Greenwood Mayor, Doug Kinslow has announced a series of town hall meetings to discuss a tax to offer the town some traffic relief, the next meeting will be held on November 19 and at City Hall. “I want to get people to understand as much as possible what the bond issue is,” said Kinslow. “So that when they walk in the door they know what they are voting for.”
Kinslow explained that the vote will not be for a new tax, but to extend an existing tax that was originally passed to build the police station that sits on Old Hackett Road. The extension, if passed on Dec. 10, will extend the tax 35 years and generate approximately 6.2 million dollars. The total cost of the bypass project is 33 million and, if everything goes as planned, will take between two to three years.
Greenwood is one of the fastest growing cities in the state and as a result traffic through town particularly in the mornings and evenings has become a concern. Kinslow has been working on a plan to reroute much of that traffic that flows on highway 10 during peak hours since taking office.
The proposed bypass would go from the intersection of hwy. 96 and East Center, divert it to the South, through Dr. James Burgess’s property, and empty that traffic onto hwy. 10. The plan also proposes the extension of Main Street down to the new bypass. Kinslow stated that Dr. Burgess has agreed to sell the needed property to the city for phase one of the project. Phase two would the widening of Highway 10 from the area near the Pink Bud Nursing home to Hwy. 71
More than just traffic relief a bypass will ensure that emergency services can reach the east side of town in the event that a bridge were to be damaged or an accident were to block the way for police, fire or ems.
According to a report by the Arkansas Department of Transportation commuting trends in the study area revealed that over 60 percent of workers in Greenwood travel daily to employers in the Fort Smith area. Furthermore, over 1,500 residents east of Adamson Creek travel through Greenwood to employers in the Fort Smith area.
Construction of a Greenwood bypass has been discussed for many years. The 1996 Greenwood Master Street Plan considered such a project as /(necessary for the continued orderly industrial growth and development on the south side of Highway 10.” Greenwood Bypass Study, adopted by the Commission in 2007, provided several alignments for a potential Highway 10 bypass. According to the study the lack of connectivity results in high traffic volumes on Highway 10. This causes long peak hour delays and makes employment in Fort Smith more difficult to access. “In future years, delays are expected to further increase along with the duration of peak periods,” states the report. In future years, volumes are expected to exceed capacity at the intersection of Highway 10 Spur and Highway 71. Southbound traffic on Highway 71 turning left at Highway 10 Spur currently yields to northbound traffic before turning. As traffic volumes increase, these turns will become increasingly difficult to make, leading to long delays on Highway 71. Bridges A review of the pavement and bridge conditions was conducted for Highways 10 and 10 Spur to determine if any deficiencies are present. The International Roughness Index (IRI), crack rating, and rutting were used to evaluate the pavement. The pavement for both routes is considered poor, and therefore qualifies for preventative maintenance according to the Department’s Preventative Maintenance Plan. No bridge sufficiency ratings were low enough to warrant replacement. Pedestrians and bicycles Presently, the only sidewalks on Highway 10 are within the Central Business District (CBD).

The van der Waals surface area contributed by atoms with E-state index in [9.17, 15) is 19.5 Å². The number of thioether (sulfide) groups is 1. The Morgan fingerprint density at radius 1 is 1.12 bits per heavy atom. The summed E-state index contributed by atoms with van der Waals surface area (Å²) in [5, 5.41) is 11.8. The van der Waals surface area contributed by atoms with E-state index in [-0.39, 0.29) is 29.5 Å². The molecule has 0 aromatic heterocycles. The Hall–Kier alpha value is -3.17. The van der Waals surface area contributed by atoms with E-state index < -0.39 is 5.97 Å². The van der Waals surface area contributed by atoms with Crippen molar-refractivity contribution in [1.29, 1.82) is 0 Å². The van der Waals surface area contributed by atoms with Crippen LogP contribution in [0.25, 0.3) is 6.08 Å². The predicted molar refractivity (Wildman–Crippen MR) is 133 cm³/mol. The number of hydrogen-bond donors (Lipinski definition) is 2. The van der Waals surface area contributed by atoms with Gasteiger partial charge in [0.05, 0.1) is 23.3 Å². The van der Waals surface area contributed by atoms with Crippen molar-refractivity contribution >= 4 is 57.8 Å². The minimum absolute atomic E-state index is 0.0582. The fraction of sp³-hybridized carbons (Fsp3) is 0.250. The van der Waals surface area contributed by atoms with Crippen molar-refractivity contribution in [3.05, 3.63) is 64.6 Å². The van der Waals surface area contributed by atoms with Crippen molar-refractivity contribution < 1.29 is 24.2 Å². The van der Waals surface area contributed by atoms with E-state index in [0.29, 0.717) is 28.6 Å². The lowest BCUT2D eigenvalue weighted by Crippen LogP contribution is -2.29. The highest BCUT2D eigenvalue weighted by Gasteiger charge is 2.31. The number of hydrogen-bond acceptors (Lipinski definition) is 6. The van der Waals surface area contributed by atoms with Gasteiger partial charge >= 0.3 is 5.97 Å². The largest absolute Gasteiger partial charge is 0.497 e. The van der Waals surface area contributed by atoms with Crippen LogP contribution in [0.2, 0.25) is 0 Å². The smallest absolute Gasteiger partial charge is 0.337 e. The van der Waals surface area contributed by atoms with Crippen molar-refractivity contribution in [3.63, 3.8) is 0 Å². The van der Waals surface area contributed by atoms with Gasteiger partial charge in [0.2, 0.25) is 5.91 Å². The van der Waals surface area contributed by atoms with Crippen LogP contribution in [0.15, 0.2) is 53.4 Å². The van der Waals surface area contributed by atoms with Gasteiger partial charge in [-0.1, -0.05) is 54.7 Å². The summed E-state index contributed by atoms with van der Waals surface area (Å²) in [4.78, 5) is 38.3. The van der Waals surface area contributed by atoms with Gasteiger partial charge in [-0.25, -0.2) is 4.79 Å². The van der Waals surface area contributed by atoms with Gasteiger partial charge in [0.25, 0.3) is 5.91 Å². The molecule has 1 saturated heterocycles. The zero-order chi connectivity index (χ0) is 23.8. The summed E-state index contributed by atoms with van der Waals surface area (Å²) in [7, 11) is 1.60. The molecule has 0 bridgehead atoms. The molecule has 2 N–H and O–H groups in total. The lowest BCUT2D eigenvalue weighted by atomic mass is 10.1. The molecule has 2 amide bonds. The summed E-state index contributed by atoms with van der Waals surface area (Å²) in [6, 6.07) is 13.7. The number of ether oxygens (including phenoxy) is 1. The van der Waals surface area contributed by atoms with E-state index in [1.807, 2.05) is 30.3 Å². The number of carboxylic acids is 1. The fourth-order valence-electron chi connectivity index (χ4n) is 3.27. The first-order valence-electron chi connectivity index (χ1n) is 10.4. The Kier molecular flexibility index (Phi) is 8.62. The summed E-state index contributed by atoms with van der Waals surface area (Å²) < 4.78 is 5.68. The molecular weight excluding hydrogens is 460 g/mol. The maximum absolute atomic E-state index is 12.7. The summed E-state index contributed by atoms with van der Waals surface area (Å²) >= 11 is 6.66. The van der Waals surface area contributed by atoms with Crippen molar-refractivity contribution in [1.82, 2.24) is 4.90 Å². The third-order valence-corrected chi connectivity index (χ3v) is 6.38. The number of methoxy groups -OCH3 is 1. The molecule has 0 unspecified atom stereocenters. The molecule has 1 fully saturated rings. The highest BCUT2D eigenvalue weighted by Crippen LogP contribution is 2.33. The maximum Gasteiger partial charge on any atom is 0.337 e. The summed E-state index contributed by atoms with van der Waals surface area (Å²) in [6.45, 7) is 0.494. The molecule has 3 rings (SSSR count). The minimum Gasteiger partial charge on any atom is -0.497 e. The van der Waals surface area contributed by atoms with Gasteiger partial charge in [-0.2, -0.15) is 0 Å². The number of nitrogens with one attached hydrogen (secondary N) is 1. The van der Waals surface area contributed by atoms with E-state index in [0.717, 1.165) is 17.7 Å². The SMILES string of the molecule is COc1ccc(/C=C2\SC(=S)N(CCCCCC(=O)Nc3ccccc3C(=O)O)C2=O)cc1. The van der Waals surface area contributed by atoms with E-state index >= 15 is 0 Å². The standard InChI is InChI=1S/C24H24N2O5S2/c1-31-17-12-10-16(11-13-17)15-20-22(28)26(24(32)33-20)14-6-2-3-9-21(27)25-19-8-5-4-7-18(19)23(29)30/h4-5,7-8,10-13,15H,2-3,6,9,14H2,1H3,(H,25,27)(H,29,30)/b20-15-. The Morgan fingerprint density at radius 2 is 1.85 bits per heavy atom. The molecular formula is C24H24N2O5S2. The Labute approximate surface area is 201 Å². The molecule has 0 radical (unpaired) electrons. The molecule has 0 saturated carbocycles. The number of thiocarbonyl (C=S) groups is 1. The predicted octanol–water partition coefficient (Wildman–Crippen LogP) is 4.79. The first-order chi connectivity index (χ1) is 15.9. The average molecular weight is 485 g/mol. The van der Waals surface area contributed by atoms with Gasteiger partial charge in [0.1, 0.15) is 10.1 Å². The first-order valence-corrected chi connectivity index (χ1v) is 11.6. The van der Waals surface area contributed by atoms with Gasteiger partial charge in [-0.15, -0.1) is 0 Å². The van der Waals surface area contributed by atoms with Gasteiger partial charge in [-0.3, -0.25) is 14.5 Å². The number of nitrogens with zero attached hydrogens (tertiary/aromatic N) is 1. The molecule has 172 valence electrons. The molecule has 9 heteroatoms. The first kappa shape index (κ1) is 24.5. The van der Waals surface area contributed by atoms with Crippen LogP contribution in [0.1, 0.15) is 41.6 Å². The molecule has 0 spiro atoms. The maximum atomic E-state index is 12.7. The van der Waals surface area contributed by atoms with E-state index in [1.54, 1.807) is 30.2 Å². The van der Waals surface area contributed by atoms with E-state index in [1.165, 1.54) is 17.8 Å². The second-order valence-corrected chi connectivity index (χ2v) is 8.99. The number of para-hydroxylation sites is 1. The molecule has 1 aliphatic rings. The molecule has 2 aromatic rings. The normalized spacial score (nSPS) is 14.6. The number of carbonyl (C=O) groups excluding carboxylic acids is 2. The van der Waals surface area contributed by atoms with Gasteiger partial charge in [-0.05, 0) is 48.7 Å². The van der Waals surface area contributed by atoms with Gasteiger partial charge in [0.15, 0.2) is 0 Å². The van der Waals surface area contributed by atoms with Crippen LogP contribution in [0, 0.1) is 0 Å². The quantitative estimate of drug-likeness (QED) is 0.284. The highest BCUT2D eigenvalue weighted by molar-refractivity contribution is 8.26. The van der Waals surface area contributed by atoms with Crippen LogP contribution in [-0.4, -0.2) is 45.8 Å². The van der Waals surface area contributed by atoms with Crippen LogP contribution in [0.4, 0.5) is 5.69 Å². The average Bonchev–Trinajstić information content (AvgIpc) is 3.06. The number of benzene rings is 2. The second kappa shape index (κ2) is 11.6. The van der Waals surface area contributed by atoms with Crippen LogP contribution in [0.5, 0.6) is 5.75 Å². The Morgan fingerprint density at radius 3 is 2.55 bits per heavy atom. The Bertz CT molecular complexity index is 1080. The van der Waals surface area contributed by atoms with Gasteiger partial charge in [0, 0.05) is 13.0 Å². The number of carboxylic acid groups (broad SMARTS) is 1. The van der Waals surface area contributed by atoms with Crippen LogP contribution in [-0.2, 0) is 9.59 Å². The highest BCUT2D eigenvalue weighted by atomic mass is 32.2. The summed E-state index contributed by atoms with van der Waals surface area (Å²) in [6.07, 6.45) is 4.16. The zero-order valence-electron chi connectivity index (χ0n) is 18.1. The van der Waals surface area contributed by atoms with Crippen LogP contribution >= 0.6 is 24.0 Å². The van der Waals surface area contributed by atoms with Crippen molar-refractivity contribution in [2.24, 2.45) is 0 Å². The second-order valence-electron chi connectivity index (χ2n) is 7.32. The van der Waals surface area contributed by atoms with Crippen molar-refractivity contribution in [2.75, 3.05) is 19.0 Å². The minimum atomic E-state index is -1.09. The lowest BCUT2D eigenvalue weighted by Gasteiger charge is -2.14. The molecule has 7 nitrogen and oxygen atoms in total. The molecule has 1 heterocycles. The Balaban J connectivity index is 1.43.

A multi-use trail is provided in the neighborhoods surrounding the CBD. The City of Greenwood Master Pedestrian and Bicycle Facilities Plan includes an expanded system of trails to serve most neighborhoods, including a trail crossing of Adamson Creek. Improvement alternative
A bypass would: Provide a second route across Adamson Creek, system connectivity through Greenwood and southeastern Sebastian County would be greatly improved. Residents would have an improved route to reach employment opportunities, and the risk of a temporary roadway closure would be lessened. The new route would divert most through traffic and some local traffic from Highway 10 through the CBD. This diversion would ensure adequate operations on existing Highways 10.l
In 2016 the Frontier Metropolitan Planning Organization predicted that the largest population growth in the area is expected to be in Greenwood with a 153 percent projected increase by the year 2040. All this adds up to a population of approximately 24,495 by 2040, which is shocking considering that the current number is just 9,666. A bypass will not only get the traffic moving through town but may open up new areas of the city to the south for the development of not only residential but commercial properties in Greenwood.
The final town hall meeting is scheduled for Thursday, December 5, at 6pm.
These meetings will be open to the public and will be an opportunity for citizens, and any interested party, to be updated and informed on the upcoming December 10, special election regarding the bond issues to finance the traffic relief project in Greenwood. These meetings are for discussion only and are non-voting meetings.
Mayor Kinslow is also scheduled to meet with Focus on Greenwood at their monthly meeting on Wednesday, November 20, 2019 at 12:00 p.m. in the Farmers Bank Community Room.